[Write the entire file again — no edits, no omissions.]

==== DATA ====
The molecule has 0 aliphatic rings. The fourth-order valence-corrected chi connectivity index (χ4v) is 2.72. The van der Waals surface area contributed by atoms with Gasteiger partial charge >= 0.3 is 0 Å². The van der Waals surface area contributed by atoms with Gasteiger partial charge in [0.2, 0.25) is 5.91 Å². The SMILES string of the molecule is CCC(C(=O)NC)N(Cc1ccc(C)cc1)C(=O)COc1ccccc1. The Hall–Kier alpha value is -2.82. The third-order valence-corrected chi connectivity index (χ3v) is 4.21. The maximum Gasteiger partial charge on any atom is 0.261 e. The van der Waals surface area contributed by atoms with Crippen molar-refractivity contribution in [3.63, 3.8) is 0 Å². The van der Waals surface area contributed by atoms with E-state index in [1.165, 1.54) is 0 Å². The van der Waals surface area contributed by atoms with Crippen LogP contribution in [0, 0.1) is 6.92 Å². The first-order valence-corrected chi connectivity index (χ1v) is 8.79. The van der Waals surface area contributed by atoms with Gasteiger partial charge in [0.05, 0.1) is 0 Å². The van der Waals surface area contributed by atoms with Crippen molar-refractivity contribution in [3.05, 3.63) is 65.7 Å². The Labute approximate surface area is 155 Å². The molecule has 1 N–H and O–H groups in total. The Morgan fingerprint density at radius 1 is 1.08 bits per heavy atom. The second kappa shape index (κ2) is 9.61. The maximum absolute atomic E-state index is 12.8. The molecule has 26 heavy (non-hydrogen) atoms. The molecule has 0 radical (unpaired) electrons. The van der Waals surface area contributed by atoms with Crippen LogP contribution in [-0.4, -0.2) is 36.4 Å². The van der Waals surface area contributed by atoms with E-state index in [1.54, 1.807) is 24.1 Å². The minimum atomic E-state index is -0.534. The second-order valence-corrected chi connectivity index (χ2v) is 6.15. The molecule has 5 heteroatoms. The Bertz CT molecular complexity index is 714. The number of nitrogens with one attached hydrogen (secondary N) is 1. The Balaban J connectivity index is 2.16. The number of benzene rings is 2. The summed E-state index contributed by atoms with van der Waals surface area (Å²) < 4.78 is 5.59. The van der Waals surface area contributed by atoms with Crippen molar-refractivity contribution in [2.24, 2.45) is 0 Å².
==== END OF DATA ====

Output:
The molecule has 0 aliphatic rings. The fourth-order valence-corrected chi connectivity index (χ4v) is 2.72. The van der Waals surface area contributed by atoms with Gasteiger partial charge >= 0.3 is 0 Å². The van der Waals surface area contributed by atoms with Gasteiger partial charge in [0.2, 0.25) is 5.91 Å². The SMILES string of the molecule is CCC(C(=O)NC)N(Cc1ccc(C)cc1)C(=O)COc1ccccc1. The Hall–Kier alpha value is -2.82. The third-order valence-corrected chi connectivity index (χ3v) is 4.21. The maximum Gasteiger partial charge on any atom is 0.261 e. The van der Waals surface area contributed by atoms with Crippen molar-refractivity contribution in [3.63, 3.8) is 0 Å². The van der Waals surface area contributed by atoms with E-state index in [1.165, 1.54) is 0 Å². The van der Waals surface area contributed by atoms with Crippen LogP contribution in [0, 0.1) is 6.92 Å². The first-order valence-corrected chi connectivity index (χ1v) is 8.79. The van der Waals surface area contributed by atoms with Gasteiger partial charge in [0.05, 0.1) is 0 Å². The van der Waals surface area contributed by atoms with Crippen molar-refractivity contribution in [3.05, 3.63) is 65.7 Å². The Labute approximate surface area is 155 Å². The molecule has 1 N–H and O–H groups in total. The Morgan fingerprint density at radius 1 is 1.08 bits per heavy atom. The second kappa shape index (κ2) is 9.61. The maximum absolute atomic E-state index is 12.8. The molecule has 26 heavy (non-hydrogen) atoms. The molecule has 0 radical (unpaired) electrons. The van der Waals surface area contributed by atoms with Crippen LogP contribution in [-0.4, -0.2) is 36.4 Å². The van der Waals surface area contributed by atoms with E-state index in [1.54, 1.807) is 24.1 Å². The minimum atomic E-state index is -0.534. The second-order valence-corrected chi connectivity index (χ2v) is 6.15. The molecule has 5 heteroatoms. The Bertz CT molecular complexity index is 714. The number of nitrogens with one attached hydrogen (secondary N) is 1. The Balaban J connectivity index is 2.16. The number of benzene rings is 2. The summed E-state index contributed by atoms with van der Waals surface area (Å²) < 4.78 is 5.59. The van der Waals surface area contributed by atoms with Crippen molar-refractivity contribution in [2.24, 2.45) is 0 Å².